Writing from Lebanon’s capital on the eve of the UN Security Council’s adoption of Resolution 1701, which calls for a cessation of hostilities in Lebanon and Israel, Judith Le Blanc, co-chair of United for Peace and Justice, told friends and co-workers, “On day 29 of the war, Beirut is a blend of many realities.
“The facts are that 1,000 have died, over 3,000 have been injured,” she said. “Most are children. Whole villages and sections of cities have been evacuated, and life continues.”
Within earshot of exploding Israeli bombs, Le Blanc continued, “Every night there are new bombings of apartment buildings in Beirut and homes in southern Lebanon. Tyre has been blockaded and every major highway has been bombed. The United Nations says their humanitarian aid programs are paralyzed now.”
On the day the cease-fire resolution was adopted, Israel continued to bomb throughout Lebanon, killing more civilians and destroying more buildings, bridges, roads, factories and other infrastructure. Nearly a million Lebanese have become refugees.
Israel also rushed thousands of additional troops deeper into southern Lebanon to gain a stronger foothold there, pending the arrival of Lebanese regular army troops and a strengthened detachment of UN peacekeeping forces, which the resolution calls for.
In a deal with the Bush administration, the Israeli government of Ehud Olmert and Amir Peretz was given additional days before Aug. 13, the day the cease-fire was to take effect, to bomb Lebanon and to attack Hezbollah and others who have resisted the Israeli invasion.
But it continued to be rough going for Israeli ground troops. In fact, up to the official cessation of hostilities, Lebanese resistance fighters continued to inflict heavy casualties on the Israeli army, killing at least 39 soldiers in one day and shooting down a U.S.-made Apache helicopter gunship.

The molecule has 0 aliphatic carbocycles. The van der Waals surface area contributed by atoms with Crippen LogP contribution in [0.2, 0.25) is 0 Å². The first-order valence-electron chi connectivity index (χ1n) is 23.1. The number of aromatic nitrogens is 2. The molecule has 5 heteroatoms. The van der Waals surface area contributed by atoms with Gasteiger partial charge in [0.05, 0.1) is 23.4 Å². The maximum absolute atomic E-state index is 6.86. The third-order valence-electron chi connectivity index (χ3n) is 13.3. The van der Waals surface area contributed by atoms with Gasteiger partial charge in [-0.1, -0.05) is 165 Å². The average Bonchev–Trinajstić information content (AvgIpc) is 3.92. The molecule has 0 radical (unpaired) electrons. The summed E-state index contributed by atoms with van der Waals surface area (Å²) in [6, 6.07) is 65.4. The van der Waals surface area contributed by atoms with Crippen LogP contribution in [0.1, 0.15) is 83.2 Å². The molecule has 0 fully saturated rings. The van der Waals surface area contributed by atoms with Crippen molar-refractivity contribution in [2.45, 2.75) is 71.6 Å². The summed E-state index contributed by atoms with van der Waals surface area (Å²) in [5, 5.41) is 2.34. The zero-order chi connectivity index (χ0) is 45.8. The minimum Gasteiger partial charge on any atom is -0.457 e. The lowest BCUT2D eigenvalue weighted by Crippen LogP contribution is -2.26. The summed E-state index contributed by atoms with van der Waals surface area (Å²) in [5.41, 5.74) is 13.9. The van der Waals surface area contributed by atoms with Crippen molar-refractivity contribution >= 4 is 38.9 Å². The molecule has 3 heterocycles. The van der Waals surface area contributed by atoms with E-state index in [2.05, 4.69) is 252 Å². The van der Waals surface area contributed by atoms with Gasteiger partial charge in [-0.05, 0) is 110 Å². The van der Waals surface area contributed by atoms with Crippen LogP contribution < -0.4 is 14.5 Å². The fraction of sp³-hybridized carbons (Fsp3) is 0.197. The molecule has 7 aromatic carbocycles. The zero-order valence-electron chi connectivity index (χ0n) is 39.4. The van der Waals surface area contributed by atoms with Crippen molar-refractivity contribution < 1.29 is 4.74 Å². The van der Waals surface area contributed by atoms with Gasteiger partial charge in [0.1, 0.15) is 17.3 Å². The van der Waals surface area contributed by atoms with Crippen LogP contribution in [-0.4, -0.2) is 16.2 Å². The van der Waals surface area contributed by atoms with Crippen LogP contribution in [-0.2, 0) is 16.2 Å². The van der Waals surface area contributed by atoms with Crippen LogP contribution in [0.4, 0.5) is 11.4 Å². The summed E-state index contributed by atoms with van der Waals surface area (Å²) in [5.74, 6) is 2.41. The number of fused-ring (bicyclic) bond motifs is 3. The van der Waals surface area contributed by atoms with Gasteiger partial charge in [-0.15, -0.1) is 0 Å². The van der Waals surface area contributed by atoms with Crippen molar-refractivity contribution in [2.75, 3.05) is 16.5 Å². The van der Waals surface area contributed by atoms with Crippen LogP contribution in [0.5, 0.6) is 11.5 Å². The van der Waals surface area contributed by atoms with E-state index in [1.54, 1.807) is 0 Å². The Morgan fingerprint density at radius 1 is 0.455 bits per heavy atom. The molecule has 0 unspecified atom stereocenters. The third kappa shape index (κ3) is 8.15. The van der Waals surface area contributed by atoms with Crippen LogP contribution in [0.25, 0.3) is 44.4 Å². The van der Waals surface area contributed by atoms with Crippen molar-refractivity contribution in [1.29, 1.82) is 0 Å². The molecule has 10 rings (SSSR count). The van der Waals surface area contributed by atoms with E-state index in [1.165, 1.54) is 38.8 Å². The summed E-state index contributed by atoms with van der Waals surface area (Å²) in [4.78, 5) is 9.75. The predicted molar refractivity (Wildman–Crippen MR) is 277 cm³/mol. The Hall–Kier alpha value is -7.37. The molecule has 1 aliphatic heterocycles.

Uri Avnery, an Israeli military veteran and a leading figure in Gush Shalom, an Israeli peace group, remarked, “On the 32nd day of the war, Hezbollah is still standing and fighting. That by itself is a stunning feat: a small guerilla organization, with a few thousand fighters, is standing up to one of the strongest armies in the world and has not been broken after a month of ‘pulverizing.’”
On the day before the cease-fire, Hezbollah sent over 200 rockets into Israel. The rockets stopped the next day.
The conflict has left at least 110 Israeli soldiers and 41 civilians dead.
Israel’s rising casualties and its U.S.-equipped military’s inability to crush the Lebanese resistance forces led to splits within the Olmert-Peretz government and gave rise to charges of ineptitude and mismanagement of the war. It also led to the UN resolution, said the Lebanese Communist Party.
“It is demonstrable,” the LCP wrote on Aug. 12, “that an agreement on this resolution would not have been achieved if all the means available to Israel to change the reality on the battlefield had not been exhausted,” and had there not been mounting diplomatic pressure.
The worldwide outcry over the bombing of Lebanese civilians left the U.S., Britain and Israel virtually isolated in their opposition to a cease-fire.
An unidentified senior Bush administration official told The New York Times that, as it became increasing clear that Israel would not be able to achieve a military victory, the U.S. got behind the cease-fire resolution.
At the same time, the LCP cautioned that “there are many landmines strewn about the ‘field’ of this resolution,” which falls short of the Lebanese government’s seven key demands. These include the speedy withdrawal of Israel’s forces to its 1978 boundary with Lebanon, the release of Lebanese political prisoners, and a process for returning the Israeli-occupied Shebaa Farms.
The LCP noted with concern that the resolution specifically excludes holding Israel accountable for its crimes against humanity in Lebanon, and it leaves the door open for more Israeli military action under the guise of conducting “defensive operations.”
However, the party said, it is now clear that Lebanon “will not be made into a launching pad for the ‘New Middle East,’” i.e. it will not allow itself to be used as a gateway for a U.S.-Israeli plan to strike at Syria and Iran and to otherwise dominate the region.
“The people and resistance of Lebanon have displayed their mighty steel will,” it said, adding that the party’s central task now is to strengthen national unity and confront any additional U.S.-Israeli schemes.
Meanwhile, Israeli attacks on Palestinians in the Gaza Strip continued without let-up.